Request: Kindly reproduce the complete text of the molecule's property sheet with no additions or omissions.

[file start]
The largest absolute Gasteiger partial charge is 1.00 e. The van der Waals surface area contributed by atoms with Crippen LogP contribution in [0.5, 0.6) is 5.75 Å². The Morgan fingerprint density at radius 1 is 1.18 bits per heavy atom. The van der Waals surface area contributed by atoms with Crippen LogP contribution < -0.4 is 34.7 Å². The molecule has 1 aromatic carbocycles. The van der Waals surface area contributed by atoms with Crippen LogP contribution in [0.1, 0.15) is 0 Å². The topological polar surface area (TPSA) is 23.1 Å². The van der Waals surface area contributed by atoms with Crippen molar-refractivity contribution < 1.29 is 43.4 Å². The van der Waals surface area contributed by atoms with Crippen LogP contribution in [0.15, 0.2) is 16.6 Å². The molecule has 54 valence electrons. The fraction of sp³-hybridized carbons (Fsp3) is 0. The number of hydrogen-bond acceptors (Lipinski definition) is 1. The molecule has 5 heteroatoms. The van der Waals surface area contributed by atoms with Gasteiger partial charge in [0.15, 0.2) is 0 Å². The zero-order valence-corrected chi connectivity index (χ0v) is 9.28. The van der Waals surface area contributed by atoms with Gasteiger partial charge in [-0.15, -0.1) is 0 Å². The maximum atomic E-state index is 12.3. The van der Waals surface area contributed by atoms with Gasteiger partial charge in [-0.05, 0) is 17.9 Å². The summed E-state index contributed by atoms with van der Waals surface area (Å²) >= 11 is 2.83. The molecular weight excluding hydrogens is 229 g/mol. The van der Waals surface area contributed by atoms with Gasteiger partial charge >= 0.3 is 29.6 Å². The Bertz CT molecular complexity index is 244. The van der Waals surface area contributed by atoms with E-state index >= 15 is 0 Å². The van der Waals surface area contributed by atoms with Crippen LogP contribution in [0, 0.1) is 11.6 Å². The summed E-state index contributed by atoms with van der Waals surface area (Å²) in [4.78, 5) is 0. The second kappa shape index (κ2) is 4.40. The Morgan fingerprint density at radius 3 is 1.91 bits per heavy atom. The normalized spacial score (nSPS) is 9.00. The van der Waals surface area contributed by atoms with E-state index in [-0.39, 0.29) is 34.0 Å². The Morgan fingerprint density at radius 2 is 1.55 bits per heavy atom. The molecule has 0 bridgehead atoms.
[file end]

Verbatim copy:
The largest absolute Gasteiger partial charge is 1.00 e. The van der Waals surface area contributed by atoms with Crippen LogP contribution in [0.5, 0.6) is 5.75 Å². The Morgan fingerprint density at radius 1 is 1.18 bits per heavy atom. The van der Waals surface area contributed by atoms with Crippen LogP contribution < -0.4 is 34.7 Å². The molecule has 1 aromatic carbocycles. The van der Waals surface area contributed by atoms with Crippen LogP contribution in [0.1, 0.15) is 0 Å². The topological polar surface area (TPSA) is 23.1 Å². The van der Waals surface area contributed by atoms with Crippen molar-refractivity contribution < 1.29 is 43.4 Å². The van der Waals surface area contributed by atoms with Crippen LogP contribution in [0.15, 0.2) is 16.6 Å². The molecule has 54 valence electrons. The fraction of sp³-hybridized carbons (Fsp3) is 0. The number of hydrogen-bond acceptors (Lipinski definition) is 1. The molecule has 5 heteroatoms. The van der Waals surface area contributed by atoms with Gasteiger partial charge in [0.15, 0.2) is 0 Å². The zero-order valence-corrected chi connectivity index (χ0v) is 9.28. The van der Waals surface area contributed by atoms with Gasteiger partial charge in [-0.15, -0.1) is 0 Å². The maximum atomic E-state index is 12.3. The van der Waals surface area contributed by atoms with Gasteiger partial charge in [-0.05, 0) is 17.9 Å². The summed E-state index contributed by atoms with van der Waals surface area (Å²) >= 11 is 2.83. The molecular weight excluding hydrogens is 229 g/mol. The van der Waals surface area contributed by atoms with Gasteiger partial charge >= 0.3 is 29.6 Å². The Bertz CT molecular complexity index is 244. The van der Waals surface area contributed by atoms with E-state index >= 15 is 0 Å². The van der Waals surface area contributed by atoms with Crippen LogP contribution in [0, 0.1) is 11.6 Å². The summed E-state index contributed by atoms with van der Waals surface area (Å²) in [4.78, 5) is 0. The second kappa shape index (κ2) is 4.40. The Morgan fingerprint density at radius 3 is 1.91 bits per heavy atom. The normalized spacial score (nSPS) is 9.00. The van der Waals surface area contributed by atoms with E-state index in [-0.39, 0.29) is 34.0 Å². The Morgan fingerprint density at radius 2 is 1.55 bits per heavy atom. The molecule has 0 bridgehead atoms.